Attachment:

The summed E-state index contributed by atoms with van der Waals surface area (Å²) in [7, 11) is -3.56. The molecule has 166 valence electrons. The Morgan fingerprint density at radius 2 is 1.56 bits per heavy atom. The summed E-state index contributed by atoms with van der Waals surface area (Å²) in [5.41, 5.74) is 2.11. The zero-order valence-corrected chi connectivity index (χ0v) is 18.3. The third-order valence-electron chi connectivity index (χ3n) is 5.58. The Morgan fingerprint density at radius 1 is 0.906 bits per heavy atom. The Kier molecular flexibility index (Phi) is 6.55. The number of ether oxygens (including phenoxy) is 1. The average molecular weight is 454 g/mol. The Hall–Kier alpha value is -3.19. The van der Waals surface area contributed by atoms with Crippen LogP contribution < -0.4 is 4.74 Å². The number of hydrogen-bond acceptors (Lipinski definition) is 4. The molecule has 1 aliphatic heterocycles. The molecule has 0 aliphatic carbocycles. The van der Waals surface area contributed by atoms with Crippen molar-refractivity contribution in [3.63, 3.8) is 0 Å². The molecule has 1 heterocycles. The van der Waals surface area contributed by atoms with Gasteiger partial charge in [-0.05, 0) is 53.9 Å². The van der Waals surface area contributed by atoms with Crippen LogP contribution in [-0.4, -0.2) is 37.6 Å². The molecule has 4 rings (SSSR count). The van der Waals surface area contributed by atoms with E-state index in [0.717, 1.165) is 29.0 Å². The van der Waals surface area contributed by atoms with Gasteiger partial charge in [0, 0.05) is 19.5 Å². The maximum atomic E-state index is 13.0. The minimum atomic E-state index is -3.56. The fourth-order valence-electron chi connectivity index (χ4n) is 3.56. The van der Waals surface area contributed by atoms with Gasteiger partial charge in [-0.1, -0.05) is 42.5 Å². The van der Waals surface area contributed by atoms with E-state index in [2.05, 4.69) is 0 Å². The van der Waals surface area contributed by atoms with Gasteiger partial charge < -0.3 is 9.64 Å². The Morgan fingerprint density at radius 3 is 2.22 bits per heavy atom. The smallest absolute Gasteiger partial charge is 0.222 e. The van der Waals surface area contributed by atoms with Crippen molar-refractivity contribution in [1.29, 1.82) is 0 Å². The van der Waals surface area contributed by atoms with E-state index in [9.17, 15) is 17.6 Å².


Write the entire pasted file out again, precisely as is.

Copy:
The summed E-state index contributed by atoms with van der Waals surface area (Å²) in [7, 11) is -3.56. The molecule has 166 valence electrons. The Morgan fingerprint density at radius 2 is 1.56 bits per heavy atom. The summed E-state index contributed by atoms with van der Waals surface area (Å²) in [5.41, 5.74) is 2.11. The zero-order valence-corrected chi connectivity index (χ0v) is 18.3. The third-order valence-electron chi connectivity index (χ3n) is 5.58. The Morgan fingerprint density at radius 1 is 0.906 bits per heavy atom. The Kier molecular flexibility index (Phi) is 6.55. The number of ether oxygens (including phenoxy) is 1. The average molecular weight is 454 g/mol. The Hall–Kier alpha value is -3.19. The van der Waals surface area contributed by atoms with Crippen LogP contribution < -0.4 is 4.74 Å². The number of hydrogen-bond acceptors (Lipinski definition) is 4. The molecule has 1 aliphatic heterocycles. The molecule has 0 aliphatic carbocycles. The van der Waals surface area contributed by atoms with Crippen molar-refractivity contribution in [3.63, 3.8) is 0 Å². The molecule has 1 heterocycles. The van der Waals surface area contributed by atoms with Gasteiger partial charge in [-0.05, 0) is 53.9 Å². The van der Waals surface area contributed by atoms with Crippen LogP contribution in [-0.4, -0.2) is 37.6 Å². The molecule has 4 rings (SSSR count). The van der Waals surface area contributed by atoms with E-state index in [0.717, 1.165) is 29.0 Å². The van der Waals surface area contributed by atoms with Gasteiger partial charge in [0, 0.05) is 19.5 Å². The maximum atomic E-state index is 13.0. The minimum atomic E-state index is -3.56. The fourth-order valence-electron chi connectivity index (χ4n) is 3.56. The van der Waals surface area contributed by atoms with Gasteiger partial charge in [-0.1, -0.05) is 42.5 Å². The van der Waals surface area contributed by atoms with E-state index in [2.05, 4.69) is 0 Å². The van der Waals surface area contributed by atoms with Gasteiger partial charge < -0.3 is 9.64 Å². The Morgan fingerprint density at radius 3 is 2.22 bits per heavy atom. The smallest absolute Gasteiger partial charge is 0.222 e. The van der Waals surface area contributed by atoms with Crippen molar-refractivity contribution in [1.29, 1.82) is 0 Å². The van der Waals surface area contributed by atoms with E-state index in [9.17, 15) is 17.6 Å².